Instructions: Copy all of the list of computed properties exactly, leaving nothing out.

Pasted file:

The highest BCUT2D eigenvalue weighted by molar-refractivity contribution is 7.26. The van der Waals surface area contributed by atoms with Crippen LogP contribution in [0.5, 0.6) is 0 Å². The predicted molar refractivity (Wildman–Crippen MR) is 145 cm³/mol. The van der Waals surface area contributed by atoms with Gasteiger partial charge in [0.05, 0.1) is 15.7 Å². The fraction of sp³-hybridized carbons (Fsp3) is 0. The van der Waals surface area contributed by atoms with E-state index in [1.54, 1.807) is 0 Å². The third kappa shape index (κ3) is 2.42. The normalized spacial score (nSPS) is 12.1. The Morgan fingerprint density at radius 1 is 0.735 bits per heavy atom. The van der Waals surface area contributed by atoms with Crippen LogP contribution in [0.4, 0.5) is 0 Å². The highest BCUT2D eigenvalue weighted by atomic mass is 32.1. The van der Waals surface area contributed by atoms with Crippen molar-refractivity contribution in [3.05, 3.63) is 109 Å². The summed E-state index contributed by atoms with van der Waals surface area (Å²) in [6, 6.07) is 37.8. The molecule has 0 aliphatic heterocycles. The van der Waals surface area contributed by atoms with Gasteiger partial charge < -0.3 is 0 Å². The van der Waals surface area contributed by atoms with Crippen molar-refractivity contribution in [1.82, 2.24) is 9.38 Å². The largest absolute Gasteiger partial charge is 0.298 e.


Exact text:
The highest BCUT2D eigenvalue weighted by molar-refractivity contribution is 7.26. The van der Waals surface area contributed by atoms with Crippen LogP contribution in [0.5, 0.6) is 0 Å². The predicted molar refractivity (Wildman–Crippen MR) is 145 cm³/mol. The van der Waals surface area contributed by atoms with Gasteiger partial charge in [0.05, 0.1) is 15.7 Å². The fraction of sp³-hybridized carbons (Fsp3) is 0. The van der Waals surface area contributed by atoms with E-state index in [1.54, 1.807) is 0 Å². The third kappa shape index (κ3) is 2.42. The normalized spacial score (nSPS) is 12.1. The Morgan fingerprint density at radius 1 is 0.735 bits per heavy atom. The van der Waals surface area contributed by atoms with Crippen LogP contribution in [0.4, 0.5) is 0 Å². The highest BCUT2D eigenvalue weighted by atomic mass is 32.1. The van der Waals surface area contributed by atoms with Crippen molar-refractivity contribution in [3.05, 3.63) is 109 Å². The summed E-state index contributed by atoms with van der Waals surface area (Å²) in [6, 6.07) is 37.8. The molecule has 0 aliphatic heterocycles. The van der Waals surface area contributed by atoms with Gasteiger partial charge < -0.3 is 0 Å². The van der Waals surface area contributed by atoms with Crippen molar-refractivity contribution in [1.82, 2.24) is 9.38 Å². The largest absolute Gasteiger partial charge is 0.298 e.